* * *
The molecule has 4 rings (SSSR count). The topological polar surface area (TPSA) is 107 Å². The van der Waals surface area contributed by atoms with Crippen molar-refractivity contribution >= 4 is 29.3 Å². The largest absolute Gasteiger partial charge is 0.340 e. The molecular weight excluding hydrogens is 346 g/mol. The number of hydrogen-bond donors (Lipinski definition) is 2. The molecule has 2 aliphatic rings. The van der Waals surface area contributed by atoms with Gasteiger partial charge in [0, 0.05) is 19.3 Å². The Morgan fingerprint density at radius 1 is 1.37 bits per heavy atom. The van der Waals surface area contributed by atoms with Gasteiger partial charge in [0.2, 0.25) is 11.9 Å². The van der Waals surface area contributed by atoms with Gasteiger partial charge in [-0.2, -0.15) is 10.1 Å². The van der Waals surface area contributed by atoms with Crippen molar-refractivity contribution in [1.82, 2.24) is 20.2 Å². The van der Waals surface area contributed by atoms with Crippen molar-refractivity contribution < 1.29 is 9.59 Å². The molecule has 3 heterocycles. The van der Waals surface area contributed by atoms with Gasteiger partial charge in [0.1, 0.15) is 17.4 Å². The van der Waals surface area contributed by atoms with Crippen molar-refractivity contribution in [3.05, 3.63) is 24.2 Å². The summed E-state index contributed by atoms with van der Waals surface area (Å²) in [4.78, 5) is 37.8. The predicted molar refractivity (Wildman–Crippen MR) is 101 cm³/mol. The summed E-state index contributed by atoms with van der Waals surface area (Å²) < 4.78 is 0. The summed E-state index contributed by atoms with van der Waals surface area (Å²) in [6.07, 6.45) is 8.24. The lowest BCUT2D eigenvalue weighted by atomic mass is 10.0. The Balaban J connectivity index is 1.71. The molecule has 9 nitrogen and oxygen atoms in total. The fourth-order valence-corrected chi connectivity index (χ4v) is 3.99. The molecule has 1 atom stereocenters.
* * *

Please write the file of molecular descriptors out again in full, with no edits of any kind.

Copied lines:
The molecule has 4 rings (SSSR count). The topological polar surface area (TPSA) is 107 Å². The van der Waals surface area contributed by atoms with Crippen molar-refractivity contribution >= 4 is 29.3 Å². The largest absolute Gasteiger partial charge is 0.340 e. The molecular weight excluding hydrogens is 346 g/mol. The number of hydrogen-bond donors (Lipinski definition) is 2. The molecule has 2 aliphatic rings. The van der Waals surface area contributed by atoms with Gasteiger partial charge in [0, 0.05) is 19.3 Å². The Morgan fingerprint density at radius 1 is 1.37 bits per heavy atom. The van der Waals surface area contributed by atoms with Gasteiger partial charge in [0.2, 0.25) is 11.9 Å². The van der Waals surface area contributed by atoms with Gasteiger partial charge in [-0.2, -0.15) is 10.1 Å². The van der Waals surface area contributed by atoms with Crippen molar-refractivity contribution in [1.82, 2.24) is 20.2 Å². The van der Waals surface area contributed by atoms with Crippen molar-refractivity contribution < 1.29 is 9.59 Å². The molecule has 3 heterocycles. The van der Waals surface area contributed by atoms with Gasteiger partial charge in [0.1, 0.15) is 17.4 Å². The van der Waals surface area contributed by atoms with Crippen molar-refractivity contribution in [3.05, 3.63) is 24.2 Å². The summed E-state index contributed by atoms with van der Waals surface area (Å²) in [4.78, 5) is 37.8. The predicted molar refractivity (Wildman–Crippen MR) is 101 cm³/mol. The summed E-state index contributed by atoms with van der Waals surface area (Å²) < 4.78 is 0. The summed E-state index contributed by atoms with van der Waals surface area (Å²) in [6.07, 6.45) is 8.24. The lowest BCUT2D eigenvalue weighted by atomic mass is 10.0. The Balaban J connectivity index is 1.71. The molecule has 9 nitrogen and oxygen atoms in total. The fourth-order valence-corrected chi connectivity index (χ4v) is 3.99. The molecule has 1 atom stereocenters.